‘The Goldfinch’ Spins a Bestseller Into a Meandering Chore
Some stories really should just remain as books. That’s certainly the case with “The Goldfinch,” a very long, meandering adaptation that feels like text translated to the screen with all the nuances left behind. The great challenge with literature is that prose can express feelings, points of view and thoughts which cinema has to find other ways to convey. The Pulitzer Prize-winning novel by Donna Tartt uses its plot as a vehicle for profound explorations of different themes. This movie simply uses the plot, dragging it through for 2 hours and 29 minutes.
Our protagonist is Theo Decker, who we first meet as a young boy played by Oakes Fegley. Theo’s life is forever marked by the day he accompanied his mother to the Metropolitan Museum of Modern Art, gazed at a famous painting of a goldfinch and suddenly a bombing occurs, killing his mom. Amid the rubble a dying man gave Theo a ring to pass on to an antiques trader named Hobie (Jeffrey Wright). Left only with an absentee father, Theo is taken in by a wealthy socialite named Mrs. Barbour (Nicole Kidman). But what feels like stability ends when Theo’s father suddenly shows up at the Barbours’s door. Larry (Luke Wilson) is a shady wannabe businessman living out in Arizona and he takes Theo along. Out in the desert the young Theo discovers youthful rebellion with classmate Boris (Finn Wolfhard). But when Larry gets into trouble with under the table schemes, Theo runs off and is back in New York. Cut to an adult Theo (Ansel Elgort) getting into the arts and antiques trade while hiding the fact that after the bombing all those years ago, he took the goldfinch painting which is sought by many the greedy collector.
Everything about “The Goldfinch” screams “Oscar contender,” from its notable director to its stellar cast. But it’s all surfaces. John Crowley, who directed the engaging film “Brooklyn,” seems to be working on autopilot here. He’s handed a lengthy script by Peter Straughan culled from Tartt’s 800 pages of novel and films it straight through without any attempt at transforming it into a cinematic vision. For most of it’s running time the nagging question is, what is this movie about? Because the bombing isn’t the main point (there’s never a clear explanation is to the who or why), the narrative is essentially just following Theo as he lives among the jaded rich, then with his deadbeat father in Arizona. It’s all episodes without purpose, unless the purpose is that we’re supposed to feel sorry for the kid. Even the dialogue is never molded into anything fresh or absorbing, sometimes it can feel like Straughan copied text from the novel word for word (“the painting…oh, the painting”). Credit should go to master cinematographer Roger Deakins for bringing his trademark visual richness to the film, where even the blandest scene can have an ethereal glow.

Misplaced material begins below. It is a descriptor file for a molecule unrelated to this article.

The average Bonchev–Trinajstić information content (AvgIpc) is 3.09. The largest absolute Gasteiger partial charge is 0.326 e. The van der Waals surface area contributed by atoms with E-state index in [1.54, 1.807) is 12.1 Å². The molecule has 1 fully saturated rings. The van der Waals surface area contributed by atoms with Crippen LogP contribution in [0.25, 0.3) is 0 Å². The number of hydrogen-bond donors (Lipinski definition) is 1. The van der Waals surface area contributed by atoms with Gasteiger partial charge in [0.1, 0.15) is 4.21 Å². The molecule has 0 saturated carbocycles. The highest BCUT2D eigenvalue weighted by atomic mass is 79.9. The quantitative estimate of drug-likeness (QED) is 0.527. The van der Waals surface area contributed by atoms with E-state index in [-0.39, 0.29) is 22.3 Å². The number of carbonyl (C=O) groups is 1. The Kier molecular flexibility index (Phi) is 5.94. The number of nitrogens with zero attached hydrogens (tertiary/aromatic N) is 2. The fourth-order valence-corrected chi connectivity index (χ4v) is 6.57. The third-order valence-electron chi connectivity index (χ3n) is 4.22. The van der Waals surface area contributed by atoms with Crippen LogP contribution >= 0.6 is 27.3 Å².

The other notable element of this film is of course the cast. Oakes Fegley’s look alone can generate sympathy, Jeffrey Wright is good as the mentoring Hobie and Nicole Kidman again proves she can play a likeable socialite. Sarah Paulson is subdued toxicity as Larry’s attractive Arizona wife Xandra. Alas the adult Theo, played by Ansel Elgort is quite the cold fish. He has the demeanor and charm of a shadow. When he dates Mrs. Barbour’s daughter, Kitsey (Willa Fitzgerald), it’s hard to generate sympathy for him when she cheats considering he seems like such a disturbed bore. Yet much of this is not the actors’ fault. They are maneuvering through a script that gives them little dramatic meat aside from shallow drama. Theo returns to New York, gets engaged with Kitsey for no apparent reason, keeps flashing back to the museum bombing but expresses few ideas to engage us. Is this a story about trauma? Identity? Finding oneself in a privileged environment? The Arizona scenes are your typical moments of pre-adolescence as Theo and Boris smoke Xandra’s cigarettes, drink beers and drop acid while reflecting on how similar they are because life dealt them a harsh hand (Boris’s father happens to be an alcoholic).
When finally we reach the third act the entire narrative spirals into some confusing neo-thriller about the fate of the goldfinch. But it’s so indecipherable that a trip to the bathroom or concessions stand will leave you permanently lost. Theo bumps into a grown Boris (Aneurin Barnard) who seems to have some connection to the destiny of the painting. But by then the movie has carried on for so long with its hovering over Theo being sad, Theo being dumped, Theo nearly getting nabbed for selling counterfeit antiques that it takes real stamina to keep going until the end credits.
Every season sees a major title hyped for awards glory turn out to be a dud. Such is the case of “The Goldfinch,” which feels like a project that came to be because some producer likes to scan the New York Times bestseller list for hot properties. In this case it is best to relax at the beach and patiently make your way through Donna Tartt’s 800 well-written pages than this film’s grueling 149 minutes.
“The Goldfinch” opens Sept. 13 in theaters nationwide.